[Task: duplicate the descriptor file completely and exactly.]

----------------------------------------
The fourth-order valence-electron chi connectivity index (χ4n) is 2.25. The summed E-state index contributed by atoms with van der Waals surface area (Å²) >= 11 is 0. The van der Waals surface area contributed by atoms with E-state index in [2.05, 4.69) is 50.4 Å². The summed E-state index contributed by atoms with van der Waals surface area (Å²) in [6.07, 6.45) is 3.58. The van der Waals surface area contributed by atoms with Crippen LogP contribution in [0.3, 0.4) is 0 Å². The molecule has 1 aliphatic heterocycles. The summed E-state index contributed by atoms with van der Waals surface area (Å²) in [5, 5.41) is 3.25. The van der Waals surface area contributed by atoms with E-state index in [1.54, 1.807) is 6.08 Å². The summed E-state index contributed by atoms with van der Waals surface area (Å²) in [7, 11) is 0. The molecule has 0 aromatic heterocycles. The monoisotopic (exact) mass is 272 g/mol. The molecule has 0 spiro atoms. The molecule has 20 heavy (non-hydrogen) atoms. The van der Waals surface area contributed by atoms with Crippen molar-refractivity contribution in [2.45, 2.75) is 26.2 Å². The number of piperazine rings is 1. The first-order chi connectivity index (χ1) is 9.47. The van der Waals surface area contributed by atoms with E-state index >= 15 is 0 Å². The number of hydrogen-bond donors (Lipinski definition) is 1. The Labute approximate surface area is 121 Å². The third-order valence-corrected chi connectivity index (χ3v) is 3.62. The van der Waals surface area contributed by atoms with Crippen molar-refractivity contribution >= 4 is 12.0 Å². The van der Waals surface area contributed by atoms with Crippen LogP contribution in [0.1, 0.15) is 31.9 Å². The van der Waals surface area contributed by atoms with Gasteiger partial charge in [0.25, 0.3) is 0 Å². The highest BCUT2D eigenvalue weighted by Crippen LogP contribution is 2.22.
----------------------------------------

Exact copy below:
The fourth-order valence-electron chi connectivity index (χ4n) is 2.25. The summed E-state index contributed by atoms with van der Waals surface area (Å²) >= 11 is 0. The van der Waals surface area contributed by atoms with E-state index in [2.05, 4.69) is 50.4 Å². The summed E-state index contributed by atoms with van der Waals surface area (Å²) in [6.07, 6.45) is 3.58. The van der Waals surface area contributed by atoms with Crippen LogP contribution in [0.3, 0.4) is 0 Å². The molecule has 1 aliphatic heterocycles. The summed E-state index contributed by atoms with van der Waals surface area (Å²) in [5, 5.41) is 3.25. The van der Waals surface area contributed by atoms with E-state index in [1.54, 1.807) is 6.08 Å². The summed E-state index contributed by atoms with van der Waals surface area (Å²) in [7, 11) is 0. The molecule has 0 aromatic heterocycles. The monoisotopic (exact) mass is 272 g/mol. The molecule has 0 spiro atoms. The molecule has 20 heavy (non-hydrogen) atoms. The van der Waals surface area contributed by atoms with Crippen molar-refractivity contribution in [2.45, 2.75) is 26.2 Å². The number of piperazine rings is 1. The first-order chi connectivity index (χ1) is 9.47. The van der Waals surface area contributed by atoms with E-state index >= 15 is 0 Å². The number of hydrogen-bond donors (Lipinski definition) is 1. The Labute approximate surface area is 121 Å². The third-order valence-corrected chi connectivity index (χ3v) is 3.62. The van der Waals surface area contributed by atoms with Crippen molar-refractivity contribution >= 4 is 12.0 Å². The van der Waals surface area contributed by atoms with Crippen LogP contribution in [0.1, 0.15) is 31.9 Å². The van der Waals surface area contributed by atoms with Gasteiger partial charge in [0.25, 0.3) is 0 Å². The highest BCUT2D eigenvalue weighted by Crippen LogP contribution is 2.22.